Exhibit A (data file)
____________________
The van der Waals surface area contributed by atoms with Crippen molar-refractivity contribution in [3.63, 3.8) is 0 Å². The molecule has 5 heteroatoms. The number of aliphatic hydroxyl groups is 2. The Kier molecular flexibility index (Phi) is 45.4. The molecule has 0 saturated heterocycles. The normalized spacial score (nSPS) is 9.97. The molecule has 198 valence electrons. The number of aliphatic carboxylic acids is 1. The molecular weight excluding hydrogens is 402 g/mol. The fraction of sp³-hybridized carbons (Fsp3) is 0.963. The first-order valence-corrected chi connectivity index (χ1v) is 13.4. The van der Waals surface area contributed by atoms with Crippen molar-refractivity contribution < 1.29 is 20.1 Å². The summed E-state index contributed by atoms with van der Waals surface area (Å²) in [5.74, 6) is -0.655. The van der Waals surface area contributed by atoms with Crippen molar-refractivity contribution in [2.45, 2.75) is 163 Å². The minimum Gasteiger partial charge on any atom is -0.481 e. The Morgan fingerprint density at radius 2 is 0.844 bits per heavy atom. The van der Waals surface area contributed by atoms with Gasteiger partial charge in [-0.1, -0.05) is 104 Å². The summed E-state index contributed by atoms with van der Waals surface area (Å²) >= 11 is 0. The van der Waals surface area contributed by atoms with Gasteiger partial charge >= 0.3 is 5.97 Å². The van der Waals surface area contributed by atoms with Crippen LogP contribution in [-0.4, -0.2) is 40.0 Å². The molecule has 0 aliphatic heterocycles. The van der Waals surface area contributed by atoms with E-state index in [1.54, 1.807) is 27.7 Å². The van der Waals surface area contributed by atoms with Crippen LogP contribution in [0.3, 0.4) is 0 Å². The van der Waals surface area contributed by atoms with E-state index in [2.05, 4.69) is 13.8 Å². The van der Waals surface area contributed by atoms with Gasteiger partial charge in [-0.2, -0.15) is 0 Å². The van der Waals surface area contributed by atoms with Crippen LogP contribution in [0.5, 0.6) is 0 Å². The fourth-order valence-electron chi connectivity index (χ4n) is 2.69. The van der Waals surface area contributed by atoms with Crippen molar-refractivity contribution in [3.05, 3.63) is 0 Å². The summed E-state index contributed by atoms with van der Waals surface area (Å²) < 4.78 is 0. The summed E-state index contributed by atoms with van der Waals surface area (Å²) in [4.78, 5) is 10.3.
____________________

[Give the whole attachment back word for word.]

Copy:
The van der Waals surface area contributed by atoms with Crippen molar-refractivity contribution in [3.63, 3.8) is 0 Å². The molecule has 5 heteroatoms. The number of aliphatic hydroxyl groups is 2. The Kier molecular flexibility index (Phi) is 45.4. The molecule has 0 saturated heterocycles. The normalized spacial score (nSPS) is 9.97. The molecule has 198 valence electrons. The number of aliphatic carboxylic acids is 1. The molecular weight excluding hydrogens is 402 g/mol. The fraction of sp³-hybridized carbons (Fsp3) is 0.963. The first-order valence-corrected chi connectivity index (χ1v) is 13.4. The van der Waals surface area contributed by atoms with Crippen molar-refractivity contribution < 1.29 is 20.1 Å². The summed E-state index contributed by atoms with van der Waals surface area (Å²) in [5.74, 6) is -0.655. The van der Waals surface area contributed by atoms with Crippen molar-refractivity contribution in [2.45, 2.75) is 163 Å². The minimum Gasteiger partial charge on any atom is -0.481 e. The Morgan fingerprint density at radius 2 is 0.844 bits per heavy atom. The van der Waals surface area contributed by atoms with Gasteiger partial charge in [-0.1, -0.05) is 104 Å². The summed E-state index contributed by atoms with van der Waals surface area (Å²) >= 11 is 0. The van der Waals surface area contributed by atoms with Gasteiger partial charge >= 0.3 is 5.97 Å². The van der Waals surface area contributed by atoms with Crippen LogP contribution in [-0.4, -0.2) is 40.0 Å². The molecule has 0 aliphatic heterocycles. The van der Waals surface area contributed by atoms with E-state index in [1.54, 1.807) is 27.7 Å². The van der Waals surface area contributed by atoms with Crippen LogP contribution in [0.3, 0.4) is 0 Å². The van der Waals surface area contributed by atoms with E-state index in [2.05, 4.69) is 13.8 Å². The van der Waals surface area contributed by atoms with Gasteiger partial charge in [-0.2, -0.15) is 0 Å². The van der Waals surface area contributed by atoms with Crippen LogP contribution in [0.5, 0.6) is 0 Å². The fourth-order valence-electron chi connectivity index (χ4n) is 2.69. The van der Waals surface area contributed by atoms with Crippen molar-refractivity contribution in [3.05, 3.63) is 0 Å². The summed E-state index contributed by atoms with van der Waals surface area (Å²) < 4.78 is 0. The summed E-state index contributed by atoms with van der Waals surface area (Å²) in [4.78, 5) is 10.3.